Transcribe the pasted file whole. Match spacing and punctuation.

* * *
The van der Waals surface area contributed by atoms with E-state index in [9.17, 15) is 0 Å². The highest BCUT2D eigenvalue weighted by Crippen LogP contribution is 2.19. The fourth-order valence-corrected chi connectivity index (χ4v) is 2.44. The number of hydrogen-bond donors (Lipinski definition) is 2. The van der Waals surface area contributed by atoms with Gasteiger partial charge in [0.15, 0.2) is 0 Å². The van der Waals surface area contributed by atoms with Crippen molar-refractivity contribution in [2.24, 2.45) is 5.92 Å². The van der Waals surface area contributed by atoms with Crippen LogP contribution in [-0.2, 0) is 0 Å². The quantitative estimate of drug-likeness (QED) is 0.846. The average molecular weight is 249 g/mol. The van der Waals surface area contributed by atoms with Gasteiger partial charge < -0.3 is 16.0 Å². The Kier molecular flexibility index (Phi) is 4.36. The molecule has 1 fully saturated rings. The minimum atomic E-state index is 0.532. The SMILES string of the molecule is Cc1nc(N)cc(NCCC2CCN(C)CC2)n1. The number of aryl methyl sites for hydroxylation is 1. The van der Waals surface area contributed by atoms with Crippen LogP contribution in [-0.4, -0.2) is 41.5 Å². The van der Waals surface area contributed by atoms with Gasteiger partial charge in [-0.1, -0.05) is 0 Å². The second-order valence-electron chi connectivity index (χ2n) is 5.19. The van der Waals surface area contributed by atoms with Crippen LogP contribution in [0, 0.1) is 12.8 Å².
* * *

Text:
The van der Waals surface area contributed by atoms with E-state index in [9.17, 15) is 0 Å². The highest BCUT2D eigenvalue weighted by Crippen LogP contribution is 2.19. The fourth-order valence-corrected chi connectivity index (χ4v) is 2.44. The number of hydrogen-bond donors (Lipinski definition) is 2. The van der Waals surface area contributed by atoms with Gasteiger partial charge in [0.15, 0.2) is 0 Å². The van der Waals surface area contributed by atoms with Crippen molar-refractivity contribution in [2.24, 2.45) is 5.92 Å². The van der Waals surface area contributed by atoms with Crippen LogP contribution in [-0.2, 0) is 0 Å². The quantitative estimate of drug-likeness (QED) is 0.846. The average molecular weight is 249 g/mol. The van der Waals surface area contributed by atoms with Gasteiger partial charge < -0.3 is 16.0 Å². The Kier molecular flexibility index (Phi) is 4.36. The molecule has 1 fully saturated rings. The minimum atomic E-state index is 0.532. The SMILES string of the molecule is Cc1nc(N)cc(NCCC2CCN(C)CC2)n1. The number of aryl methyl sites for hydroxylation is 1. The van der Waals surface area contributed by atoms with Crippen LogP contribution in [-0.4, -0.2) is 41.5 Å². The van der Waals surface area contributed by atoms with Gasteiger partial charge in [-0.1, -0.05) is 0 Å². The second-order valence-electron chi connectivity index (χ2n) is 5.19. The van der Waals surface area contributed by atoms with Crippen LogP contribution in [0, 0.1) is 12.8 Å².